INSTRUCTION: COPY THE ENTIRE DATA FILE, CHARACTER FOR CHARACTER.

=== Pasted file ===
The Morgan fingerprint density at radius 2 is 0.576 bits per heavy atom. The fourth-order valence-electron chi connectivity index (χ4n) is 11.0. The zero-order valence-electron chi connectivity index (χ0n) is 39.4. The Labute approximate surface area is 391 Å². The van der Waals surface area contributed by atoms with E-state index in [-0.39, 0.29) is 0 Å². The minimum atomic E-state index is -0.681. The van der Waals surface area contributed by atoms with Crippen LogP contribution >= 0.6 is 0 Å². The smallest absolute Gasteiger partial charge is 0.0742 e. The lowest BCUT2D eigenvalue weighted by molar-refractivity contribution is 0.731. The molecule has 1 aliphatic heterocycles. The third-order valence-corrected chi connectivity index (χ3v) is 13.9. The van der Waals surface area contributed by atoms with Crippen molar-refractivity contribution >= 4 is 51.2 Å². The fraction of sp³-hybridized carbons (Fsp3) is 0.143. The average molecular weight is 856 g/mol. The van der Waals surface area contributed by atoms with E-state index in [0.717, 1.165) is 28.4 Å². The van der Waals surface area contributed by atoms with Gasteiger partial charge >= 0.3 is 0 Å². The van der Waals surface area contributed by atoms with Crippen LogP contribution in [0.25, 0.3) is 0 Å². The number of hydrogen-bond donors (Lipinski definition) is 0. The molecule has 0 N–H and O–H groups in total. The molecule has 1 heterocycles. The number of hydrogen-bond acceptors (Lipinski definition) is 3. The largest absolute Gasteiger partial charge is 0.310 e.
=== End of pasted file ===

The Morgan fingerprint density at radius 2 is 0.576 bits per heavy atom. The fourth-order valence-electron chi connectivity index (χ4n) is 11.0. The zero-order valence-electron chi connectivity index (χ0n) is 39.4. The Labute approximate surface area is 391 Å². The van der Waals surface area contributed by atoms with E-state index in [-0.39, 0.29) is 0 Å². The minimum atomic E-state index is -0.681. The van der Waals surface area contributed by atoms with Crippen LogP contribution >= 0.6 is 0 Å². The smallest absolute Gasteiger partial charge is 0.0742 e. The lowest BCUT2D eigenvalue weighted by molar-refractivity contribution is 0.731. The molecule has 1 aliphatic heterocycles. The third-order valence-corrected chi connectivity index (χ3v) is 13.9. The van der Waals surface area contributed by atoms with Crippen molar-refractivity contribution >= 4 is 51.2 Å². The fraction of sp³-hybridized carbons (Fsp3) is 0.143. The average molecular weight is 856 g/mol. The van der Waals surface area contributed by atoms with E-state index in [0.717, 1.165) is 28.4 Å². The van der Waals surface area contributed by atoms with Gasteiger partial charge >= 0.3 is 0 Å². The van der Waals surface area contributed by atoms with Crippen LogP contribution in [0.25, 0.3) is 0 Å². The number of hydrogen-bond donors (Lipinski definition) is 0. The molecule has 0 N–H and O–H groups in total. The molecule has 1 heterocycles. The number of hydrogen-bond acceptors (Lipinski definition) is 3. The largest absolute Gasteiger partial charge is 0.310 e.